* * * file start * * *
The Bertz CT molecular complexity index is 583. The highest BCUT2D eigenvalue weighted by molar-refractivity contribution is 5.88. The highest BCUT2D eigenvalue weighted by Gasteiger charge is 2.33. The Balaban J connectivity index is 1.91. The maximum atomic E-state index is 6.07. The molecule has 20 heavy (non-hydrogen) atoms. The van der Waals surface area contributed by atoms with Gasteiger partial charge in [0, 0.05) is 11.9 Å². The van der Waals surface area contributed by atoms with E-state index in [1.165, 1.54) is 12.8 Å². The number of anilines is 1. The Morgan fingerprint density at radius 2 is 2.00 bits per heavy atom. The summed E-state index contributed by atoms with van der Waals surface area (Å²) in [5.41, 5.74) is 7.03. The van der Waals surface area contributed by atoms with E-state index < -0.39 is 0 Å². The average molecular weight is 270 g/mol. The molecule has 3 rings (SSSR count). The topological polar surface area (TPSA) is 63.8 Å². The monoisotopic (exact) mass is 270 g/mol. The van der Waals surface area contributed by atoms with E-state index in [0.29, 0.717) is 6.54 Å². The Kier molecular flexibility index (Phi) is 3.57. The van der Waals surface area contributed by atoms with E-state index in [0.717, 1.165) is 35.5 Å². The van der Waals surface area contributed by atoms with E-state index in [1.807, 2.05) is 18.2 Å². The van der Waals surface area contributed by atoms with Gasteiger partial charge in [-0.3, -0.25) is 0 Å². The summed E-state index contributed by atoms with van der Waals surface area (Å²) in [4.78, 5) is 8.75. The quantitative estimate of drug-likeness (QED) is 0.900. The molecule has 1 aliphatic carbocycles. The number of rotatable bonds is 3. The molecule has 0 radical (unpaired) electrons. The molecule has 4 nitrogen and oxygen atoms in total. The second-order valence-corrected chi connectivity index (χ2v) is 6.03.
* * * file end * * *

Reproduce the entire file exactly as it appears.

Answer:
The Bertz CT molecular complexity index is 583. The highest BCUT2D eigenvalue weighted by molar-refractivity contribution is 5.88. The highest BCUT2D eigenvalue weighted by Gasteiger charge is 2.33. The Balaban J connectivity index is 1.91. The maximum atomic E-state index is 6.07. The molecule has 20 heavy (non-hydrogen) atoms. The van der Waals surface area contributed by atoms with Gasteiger partial charge in [0, 0.05) is 11.9 Å². The van der Waals surface area contributed by atoms with E-state index in [1.165, 1.54) is 12.8 Å². The number of anilines is 1. The Morgan fingerprint density at radius 2 is 2.00 bits per heavy atom. The summed E-state index contributed by atoms with van der Waals surface area (Å²) in [5.41, 5.74) is 7.03. The van der Waals surface area contributed by atoms with E-state index < -0.39 is 0 Å². The average molecular weight is 270 g/mol. The molecule has 3 rings (SSSR count). The topological polar surface area (TPSA) is 63.8 Å². The monoisotopic (exact) mass is 270 g/mol. The van der Waals surface area contributed by atoms with E-state index in [0.29, 0.717) is 6.54 Å². The Kier molecular flexibility index (Phi) is 3.57. The van der Waals surface area contributed by atoms with E-state index in [0.717, 1.165) is 35.5 Å². The van der Waals surface area contributed by atoms with E-state index in [1.807, 2.05) is 18.2 Å². The van der Waals surface area contributed by atoms with Gasteiger partial charge in [-0.3, -0.25) is 0 Å². The summed E-state index contributed by atoms with van der Waals surface area (Å²) in [4.78, 5) is 8.75. The quantitative estimate of drug-likeness (QED) is 0.900. The molecule has 1 aliphatic carbocycles. The number of rotatable bonds is 3. The molecule has 0 radical (unpaired) electrons. The molecule has 4 nitrogen and oxygen atoms in total. The second-order valence-corrected chi connectivity index (χ2v) is 6.03.